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Durban - The National Freedom Party gave the strongest indication yet of the threat it posed in next month’s general elections when it paraded recruits at the Beach Hotel in Durban on Monday.
The long list of new members included representatives of an Islamic theological body, hundreds of nurses, disgruntled former rival party councillors and retired soccer players.
Among them was a former ANC councillor for Vryheid, Andre Lotter, who ditched the ANC in January last year, after which his ward 22 was left without a councillor. He contested the ward in the by-election as an independent candidate. However, the election was constantly postponed because of Lotter’s legal challenge against the ANC and the IFP, in which he claimed the parties had bussed-in voters for the election.
Speaking to The Mercury on Monday, after being presented to the media, Lotter said he had joined the party because it was the only one that supported his court case.
“The IFP and ANC don’t respect democracy,” he said. “The DA is still perceived as a white people’s party. A party like this, with a dynamic leader, has a proven track record of delivering services to the poor in a rural area like Zululand, where I’m from. It was a natural decision,” he said.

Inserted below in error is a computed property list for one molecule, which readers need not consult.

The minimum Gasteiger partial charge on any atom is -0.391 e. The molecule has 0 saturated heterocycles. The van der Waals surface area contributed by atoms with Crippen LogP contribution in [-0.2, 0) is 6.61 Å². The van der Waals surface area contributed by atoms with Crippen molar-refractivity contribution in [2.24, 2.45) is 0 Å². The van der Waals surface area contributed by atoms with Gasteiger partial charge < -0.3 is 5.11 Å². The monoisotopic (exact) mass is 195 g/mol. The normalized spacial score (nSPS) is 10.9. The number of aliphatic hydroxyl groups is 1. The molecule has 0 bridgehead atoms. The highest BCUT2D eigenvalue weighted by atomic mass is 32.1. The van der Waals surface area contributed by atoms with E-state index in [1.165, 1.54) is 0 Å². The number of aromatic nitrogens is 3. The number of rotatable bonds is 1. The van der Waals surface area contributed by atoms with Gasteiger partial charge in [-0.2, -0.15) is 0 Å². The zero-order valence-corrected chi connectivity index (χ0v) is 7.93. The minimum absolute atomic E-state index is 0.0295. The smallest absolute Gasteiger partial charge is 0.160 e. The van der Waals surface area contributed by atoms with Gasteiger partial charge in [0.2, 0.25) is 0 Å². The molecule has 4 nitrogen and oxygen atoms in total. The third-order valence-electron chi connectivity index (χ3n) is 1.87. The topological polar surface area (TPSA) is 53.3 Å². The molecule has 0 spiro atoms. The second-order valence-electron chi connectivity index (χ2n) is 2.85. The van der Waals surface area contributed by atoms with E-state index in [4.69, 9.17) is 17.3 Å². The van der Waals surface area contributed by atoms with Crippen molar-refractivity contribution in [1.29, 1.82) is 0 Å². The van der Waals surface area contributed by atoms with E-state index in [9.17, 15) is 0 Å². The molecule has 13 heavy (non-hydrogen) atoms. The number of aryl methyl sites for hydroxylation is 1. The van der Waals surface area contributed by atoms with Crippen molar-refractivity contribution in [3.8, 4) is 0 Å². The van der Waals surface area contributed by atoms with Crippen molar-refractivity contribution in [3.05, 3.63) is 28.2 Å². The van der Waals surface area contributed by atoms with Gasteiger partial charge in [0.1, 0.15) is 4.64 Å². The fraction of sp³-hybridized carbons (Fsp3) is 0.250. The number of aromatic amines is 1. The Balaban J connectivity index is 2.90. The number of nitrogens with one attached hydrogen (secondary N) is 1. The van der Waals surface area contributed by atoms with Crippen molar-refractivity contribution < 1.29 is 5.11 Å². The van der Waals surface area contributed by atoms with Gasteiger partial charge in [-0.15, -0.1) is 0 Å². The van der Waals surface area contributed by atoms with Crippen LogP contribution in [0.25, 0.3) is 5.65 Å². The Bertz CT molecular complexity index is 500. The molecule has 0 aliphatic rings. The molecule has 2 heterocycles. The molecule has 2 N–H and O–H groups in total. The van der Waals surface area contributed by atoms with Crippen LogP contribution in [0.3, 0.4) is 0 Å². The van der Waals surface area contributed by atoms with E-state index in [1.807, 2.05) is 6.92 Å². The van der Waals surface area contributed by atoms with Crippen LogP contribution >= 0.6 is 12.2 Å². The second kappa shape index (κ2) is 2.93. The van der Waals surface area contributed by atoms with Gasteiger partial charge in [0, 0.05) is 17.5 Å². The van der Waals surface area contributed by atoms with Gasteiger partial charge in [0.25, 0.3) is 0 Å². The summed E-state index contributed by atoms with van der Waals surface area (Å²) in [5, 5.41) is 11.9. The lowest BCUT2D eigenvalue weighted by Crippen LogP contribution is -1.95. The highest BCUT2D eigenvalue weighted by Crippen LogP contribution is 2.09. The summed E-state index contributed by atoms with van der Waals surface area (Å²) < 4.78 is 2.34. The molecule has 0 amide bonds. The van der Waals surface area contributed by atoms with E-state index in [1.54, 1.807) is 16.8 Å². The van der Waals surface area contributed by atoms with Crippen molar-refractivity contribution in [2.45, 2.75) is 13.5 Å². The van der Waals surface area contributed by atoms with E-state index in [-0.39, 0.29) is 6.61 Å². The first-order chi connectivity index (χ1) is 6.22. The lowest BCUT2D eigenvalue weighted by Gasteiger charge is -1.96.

Hundreds of nurses, many of whom said they were unemployed, packed the hotel’s conference venue eagerly awaiting NFP leader Zanele kaMagwaza-Msibi’s arrival. They burst into song and dance as she strode into the venue flanked by bodyguards.
With them were retired soccer players Ishmael Maluleke and Vusumuzi Vilakazi, former strikers of Mamelodi Sundowns and Golden Arrows respectively.
The 300 000-member Islamic theological body, the Sunni Jamiatul Ulama of SA (SJU), also pledged its support.
SJU president Maulana Mohamed Yusuf Gaffar said the party decided to “pledge” its backing for the NFP after internal deliberations and “substantial engagement” with the party.
“We are of the opinion that the party’s manifesto aims and objectives are aligned with the principles of the SJU,” he said.
KaMagwaza-Msibi, while acknowledging that the ANC had “addressed some issues”, said the party had failed to deliver “essential services”.
“We have witnessed a weak administration, rampant corruption, neglect of health services and low standards of education that usually take us backwards, and an economy that fails to create job opportunities for the youth,” she said.
The NFP, she said, was in politics to stay, and was growing “rapidly every day”.
She urged the new recruits to “go out there” and rally support, adding that she was certain the NFP would be the official opposition in the province after the elections.